Broadcasting and young people: First, find your audience - then go to them
is the Series Producer of Free Speech. Twitter: @brenkjm
Rick Edwards and Tina Daheley, Free Speech presenters
In 2010 only 44% of 18- to 24-year-olds voted in the general election and it’s unclear whether Thursday will see a bigger turnout among young people.
But if politics struggles to reach young voters so increasingly does television. In recent years there’s been a drastic decline in the number of 16- to 24-year-olds watching. The average age of the BBC One audience is 59; with 60 for BBC Two.
Free Speech - the programme I work on for BBC Three - is a television programme about politics, so we face in some ways the ultimate challenge. Now, as the show comes to an end in its current form, is there anything we can pass on based on what we’ve learnt in the past year and-a-half?
I’ve got loads to say on this topic but with only a little space I’m going to have to go for just one important thing. And that one thing is this:
Go to where people are.
On Free Speech this point came home to me when we got clearance to start putting clips of our show on Facebook. The results were astounding.
Free Speech on Facebook
The clips started doing well - sometimes a lot better than our live broadcasts. One 11-minute clip of Owen Jones debating with Suzanne Evans of UKIP has reached 3.3 million people via Facebook and doesn’t show any sign of stopping. If you add up all the views of clips we’ve put up online, more people have watched our show online in the past year than have watched it on television.
If you want to watch Free Speech on the box, you have to put the date in your diary, especially as we’re not on regularly. On Facebook you watch a debate when your friend shares it. It’s so much more convenient.
In fact our audience prefer watching clips online so much that they put up clips themselves. I keep a playlist on YouTube of third-party uploads I come across; adding them up, you get to half a million views. Our audience put them up on Facebook too and, though these clips are harder to find, one clip which is currently spinning around Facebook (of Akala taking on Tommy Robinson) has had 3 million views and is still growing.
As well as putting up as many of the live discussions online as we can, what’s worked for us best is making stuff (I hate the word ‘content’, useful though it is) directly for the social networks which our audience use most (mostly Facebook). Although we’re a TV show we didn’t outsource this. Every day we put up new things: short-films, animations, debate-starting infographics, and links to other parts of the web that fit our ‘make you think’ remit. Whatever the topic, be it “When will it be OK to be Muslim and gay?” to “Is it OK to like my mental health problem?”, we themed what we did around that issue. The idea was that the live show came out of the online conversation as much as the other way around.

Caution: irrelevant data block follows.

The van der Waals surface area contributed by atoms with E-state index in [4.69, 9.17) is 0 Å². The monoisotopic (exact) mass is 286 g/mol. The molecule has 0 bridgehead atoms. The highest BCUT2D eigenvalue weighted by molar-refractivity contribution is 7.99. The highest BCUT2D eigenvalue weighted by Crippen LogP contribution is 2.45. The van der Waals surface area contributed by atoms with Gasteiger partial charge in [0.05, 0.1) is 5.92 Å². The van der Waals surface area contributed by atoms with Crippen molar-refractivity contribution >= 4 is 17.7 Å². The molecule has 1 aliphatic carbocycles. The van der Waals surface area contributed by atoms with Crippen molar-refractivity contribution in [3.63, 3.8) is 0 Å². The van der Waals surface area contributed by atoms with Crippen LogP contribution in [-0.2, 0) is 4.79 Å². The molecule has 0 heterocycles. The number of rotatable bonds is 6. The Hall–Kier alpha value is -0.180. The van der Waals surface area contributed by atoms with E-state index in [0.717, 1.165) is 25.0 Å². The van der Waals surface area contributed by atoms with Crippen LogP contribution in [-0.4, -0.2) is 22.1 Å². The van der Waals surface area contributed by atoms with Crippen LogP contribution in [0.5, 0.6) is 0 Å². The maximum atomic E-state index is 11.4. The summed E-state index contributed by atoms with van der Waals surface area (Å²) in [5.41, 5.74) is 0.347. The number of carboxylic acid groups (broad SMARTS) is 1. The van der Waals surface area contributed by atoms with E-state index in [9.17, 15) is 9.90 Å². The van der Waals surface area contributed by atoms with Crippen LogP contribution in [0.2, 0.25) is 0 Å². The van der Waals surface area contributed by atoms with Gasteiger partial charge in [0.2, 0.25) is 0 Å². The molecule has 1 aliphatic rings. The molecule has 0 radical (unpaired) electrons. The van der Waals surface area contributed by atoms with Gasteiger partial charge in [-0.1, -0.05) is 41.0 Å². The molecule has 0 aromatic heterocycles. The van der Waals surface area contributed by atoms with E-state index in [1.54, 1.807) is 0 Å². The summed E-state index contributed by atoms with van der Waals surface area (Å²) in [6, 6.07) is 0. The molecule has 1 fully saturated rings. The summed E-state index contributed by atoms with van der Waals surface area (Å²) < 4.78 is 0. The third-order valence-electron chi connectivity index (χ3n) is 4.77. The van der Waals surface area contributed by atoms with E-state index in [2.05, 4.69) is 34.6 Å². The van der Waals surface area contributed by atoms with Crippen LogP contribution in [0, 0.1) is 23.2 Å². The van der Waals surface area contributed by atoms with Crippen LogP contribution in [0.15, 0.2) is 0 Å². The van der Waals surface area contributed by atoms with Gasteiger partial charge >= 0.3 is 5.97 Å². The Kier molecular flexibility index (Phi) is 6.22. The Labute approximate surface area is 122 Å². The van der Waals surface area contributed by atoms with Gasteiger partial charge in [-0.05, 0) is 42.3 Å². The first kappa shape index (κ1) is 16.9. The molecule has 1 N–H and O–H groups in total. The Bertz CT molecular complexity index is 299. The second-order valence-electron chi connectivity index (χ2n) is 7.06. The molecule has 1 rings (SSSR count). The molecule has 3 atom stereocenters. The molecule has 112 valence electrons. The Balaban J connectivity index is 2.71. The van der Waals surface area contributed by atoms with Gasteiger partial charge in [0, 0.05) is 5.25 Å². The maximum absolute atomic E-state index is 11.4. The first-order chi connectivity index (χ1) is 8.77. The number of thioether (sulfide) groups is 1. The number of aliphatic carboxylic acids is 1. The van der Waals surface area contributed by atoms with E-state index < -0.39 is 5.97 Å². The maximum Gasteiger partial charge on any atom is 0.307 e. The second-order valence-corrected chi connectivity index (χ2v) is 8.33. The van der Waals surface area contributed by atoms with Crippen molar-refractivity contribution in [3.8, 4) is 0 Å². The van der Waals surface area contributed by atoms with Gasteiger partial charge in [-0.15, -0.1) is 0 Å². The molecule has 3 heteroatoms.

As a result we’ve tripled our Facebook likes in a year to 36,000. In TV terms 36,000 doesn’t sound like a lot of people - but these subscribers are our hardcore fans; when we make something good they make sure it’s seen by sharing it with their friends. One graphic on drugs went viral around the world, being translated into other languages. It’s reached 3 million people so far and is still being shared.
In the leaked New York Times Innovation Report - an internal report written by some of the paper’s top journalists, who turned their investigative expertise on their own workplace - the paper reflected on the tradition of the newspaper industry in reaching people where they are. They pointed out that long ago the industry pioneered the most “sophisticated consumer-outreach operations in history” by which newspapers written and printed at a central location would be distributed to people’s front doors all over the country.
“But when the time came to put our journalism on the web, we adopted a much more passive approach. We published stories on our homepage and assumed that most people would come to us.”
Today newspapers get their content in front of their audience in a million different ways: email, Facebook, Twitter, YouTube… and TV could learn a lot from that.
Too much of the industry still has a ‘come to us’ mentality. There’s a strict sense of what the viewers’ journey should be: from broadcast, to catch-up and so on.
As a producer I recognise the desire to control the environment in which people see your show. You want people to see it context; see the whole thing, and so on. But I’d argue it’s time to let go. Put everything up everywhere: short clips, long clips, 30 second bites, the whole show - don’t hold back. And let’s start making more things designed to flourish in the parts of the internet that people use most.
I know there are issues with rights and so on, but the instinct should be to put the viewer and their convenience first. Don’t presume viewers will come to you, because in an internet world rich with entertainment that puts them first they won’t. Go to where they are.
Free Speech has recently finished its fourth series on BBC Three with a series of election specials examining the political parties. The programmes included an hour of questions to Ed Miliband, and a programme on the Conservative party titled I'm a Tory: Ask Me Anything.